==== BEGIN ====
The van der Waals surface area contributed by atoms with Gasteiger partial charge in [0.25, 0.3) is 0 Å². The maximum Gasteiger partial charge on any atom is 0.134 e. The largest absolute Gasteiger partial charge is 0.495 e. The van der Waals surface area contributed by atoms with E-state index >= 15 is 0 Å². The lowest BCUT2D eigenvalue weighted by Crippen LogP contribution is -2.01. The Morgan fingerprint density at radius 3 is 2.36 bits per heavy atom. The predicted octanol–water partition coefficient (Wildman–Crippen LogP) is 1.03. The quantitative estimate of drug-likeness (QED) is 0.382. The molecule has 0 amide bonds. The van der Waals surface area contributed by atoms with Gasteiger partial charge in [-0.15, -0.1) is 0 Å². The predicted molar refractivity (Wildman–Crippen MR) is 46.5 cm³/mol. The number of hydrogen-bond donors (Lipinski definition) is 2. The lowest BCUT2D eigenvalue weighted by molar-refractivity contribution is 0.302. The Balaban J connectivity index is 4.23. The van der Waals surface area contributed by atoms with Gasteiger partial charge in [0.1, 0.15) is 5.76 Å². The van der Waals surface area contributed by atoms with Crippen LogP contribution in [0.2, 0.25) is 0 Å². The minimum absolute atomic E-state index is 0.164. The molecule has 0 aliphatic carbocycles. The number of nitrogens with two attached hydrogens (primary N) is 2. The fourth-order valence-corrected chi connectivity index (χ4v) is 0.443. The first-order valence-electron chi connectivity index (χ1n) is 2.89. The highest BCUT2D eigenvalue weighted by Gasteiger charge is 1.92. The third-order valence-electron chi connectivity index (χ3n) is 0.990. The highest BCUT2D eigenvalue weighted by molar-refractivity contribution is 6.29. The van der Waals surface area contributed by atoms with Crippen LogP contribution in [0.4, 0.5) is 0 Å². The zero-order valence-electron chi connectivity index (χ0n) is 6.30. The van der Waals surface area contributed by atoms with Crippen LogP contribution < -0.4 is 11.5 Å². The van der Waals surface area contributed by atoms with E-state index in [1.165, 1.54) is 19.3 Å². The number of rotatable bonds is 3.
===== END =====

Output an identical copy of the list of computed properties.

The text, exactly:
The van der Waals surface area contributed by atoms with Gasteiger partial charge in [0.25, 0.3) is 0 Å². The maximum Gasteiger partial charge on any atom is 0.134 e. The largest absolute Gasteiger partial charge is 0.495 e. The van der Waals surface area contributed by atoms with E-state index >= 15 is 0 Å². The lowest BCUT2D eigenvalue weighted by Crippen LogP contribution is -2.01. The Morgan fingerprint density at radius 3 is 2.36 bits per heavy atom. The predicted octanol–water partition coefficient (Wildman–Crippen LogP) is 1.03. The quantitative estimate of drug-likeness (QED) is 0.382. The molecule has 0 amide bonds. The van der Waals surface area contributed by atoms with Gasteiger partial charge in [-0.15, -0.1) is 0 Å². The predicted molar refractivity (Wildman–Crippen MR) is 46.5 cm³/mol. The number of hydrogen-bond donors (Lipinski definition) is 2. The lowest BCUT2D eigenvalue weighted by molar-refractivity contribution is 0.302. The Balaban J connectivity index is 4.23. The van der Waals surface area contributed by atoms with Gasteiger partial charge in [0.1, 0.15) is 5.76 Å². The van der Waals surface area contributed by atoms with Crippen LogP contribution in [0.2, 0.25) is 0 Å². The minimum absolute atomic E-state index is 0.164. The molecule has 0 aliphatic carbocycles. The number of nitrogens with two attached hydrogens (primary N) is 2. The fourth-order valence-corrected chi connectivity index (χ4v) is 0.443. The first-order valence-electron chi connectivity index (χ1n) is 2.89. The highest BCUT2D eigenvalue weighted by Gasteiger charge is 1.92. The third-order valence-electron chi connectivity index (χ3n) is 0.990. The highest BCUT2D eigenvalue weighted by molar-refractivity contribution is 6.29. The van der Waals surface area contributed by atoms with Crippen LogP contribution in [0.4, 0.5) is 0 Å². The zero-order valence-electron chi connectivity index (χ0n) is 6.30. The van der Waals surface area contributed by atoms with Crippen LogP contribution < -0.4 is 11.5 Å². The van der Waals surface area contributed by atoms with E-state index in [1.165, 1.54) is 19.3 Å². The number of rotatable bonds is 3.